At the time she was first seen in our clinic, the pain was constant and extremely severe, which she described as a 10 on a 1 to 10 point scale of pain intensity. The patient could not be touched in the area and had to wear a very light shoe covering. She could not sleep well and had to be heavily medicated for pain reduction. No formal assessment of the patient’s chronic pain had been made since under medical care.
Upon examination, the patient’s posture was mildly kypothic and away from the painful right foot. She had a continuous aching and burning of the distal foot associated with hyperpathia and dysesthesia. This was increased with light palpation of the area. There was a feeling of fullness and edema of the distal foot and toes and episodic pains shooting out in a 13 mm circumference around the inflamed area. There was a definite daily pattern of increased pain during weight- bearing activity.
Examination of the integument revealed rubor, parlor, and dolor of the third and fourth toes of the right foot. Movement of the trunk did not increase pain unless the foot was planted on the floor. When she stood on her foot, or walked more than two or three steps, the pain increased and there was rigidness transferred to the spinal musculature all the way to the neck. Neurological examination of the cranial nerves and extremities were unremarkable with the exception of the feet. Ophthalmic involvement was not noted on examination. Acupuncture examination of the tongue and pulse revealed the following.
- Pulse: wiry, slow, thin
- Tongue: pale, thin, red
Methods and Materials
Treatment consisted of a brief introduction of acupuncture theory and principles to reduce her pain. We usually begin treatment with acupuncture for three to five treatments and then switch to laser therapy once the pain has started to reduce. However, this patient threw us a curve ball: she could not tolerate the idea of needle acupuncture nor was she willing to try. We had previously wanted to use laser therapy for an entire case of neuroma pain and this was an opportunity. We discussed the options with the patient and she agreed.3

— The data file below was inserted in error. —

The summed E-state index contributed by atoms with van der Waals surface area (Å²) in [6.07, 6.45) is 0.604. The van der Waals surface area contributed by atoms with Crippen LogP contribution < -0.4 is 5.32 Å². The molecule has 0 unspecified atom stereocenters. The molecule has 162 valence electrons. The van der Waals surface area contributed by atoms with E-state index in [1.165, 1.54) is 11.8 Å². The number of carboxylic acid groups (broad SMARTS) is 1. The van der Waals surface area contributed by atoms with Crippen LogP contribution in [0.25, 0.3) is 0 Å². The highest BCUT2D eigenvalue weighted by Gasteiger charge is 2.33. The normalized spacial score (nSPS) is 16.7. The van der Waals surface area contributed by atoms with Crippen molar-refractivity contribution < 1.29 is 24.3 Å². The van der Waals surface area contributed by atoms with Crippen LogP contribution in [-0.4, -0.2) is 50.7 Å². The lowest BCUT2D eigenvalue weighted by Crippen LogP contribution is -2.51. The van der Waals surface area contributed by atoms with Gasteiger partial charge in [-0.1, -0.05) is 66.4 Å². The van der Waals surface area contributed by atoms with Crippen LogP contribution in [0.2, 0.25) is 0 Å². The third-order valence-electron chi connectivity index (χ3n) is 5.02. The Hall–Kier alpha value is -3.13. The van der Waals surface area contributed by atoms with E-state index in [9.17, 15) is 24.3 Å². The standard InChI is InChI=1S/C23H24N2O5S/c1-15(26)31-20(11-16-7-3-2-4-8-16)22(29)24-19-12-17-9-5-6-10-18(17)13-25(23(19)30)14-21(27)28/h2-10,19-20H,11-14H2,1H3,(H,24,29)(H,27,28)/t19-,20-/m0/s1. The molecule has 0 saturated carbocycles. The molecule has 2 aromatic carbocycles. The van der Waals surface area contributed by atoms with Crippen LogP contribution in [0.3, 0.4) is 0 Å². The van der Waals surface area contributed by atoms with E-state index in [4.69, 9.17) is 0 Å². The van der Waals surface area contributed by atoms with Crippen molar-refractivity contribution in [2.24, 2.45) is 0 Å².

Patient informed consent was obtained before the start of the investigation. The patient was not under any social or psychological treatment. Bilateral acupuncture points were selected based upon the author’s 35 years of acupuncture knowledge and experience (see Table 3). The points selected were used throughout treatment.
The Medical Laser Systems Corporation was contacted in Branford, Connecticut to ask for permission to use the laser system in the case study. Permission was obtained and treatment outlined for the case with the patient.
The Luminex 500 impulse time was 35 per point for two rounds. Treatments were given two times per week for four weeks, reduced to one treatment per week for three weeks and one treatment for the month following the last two-week session, for a total of twelve treatment sessions (see Figure 2). Before each treatment session, the patient was asked to rate her pain according to a 10-point scale (see Table 4) adapted from the McGill Pain Questionnaire.4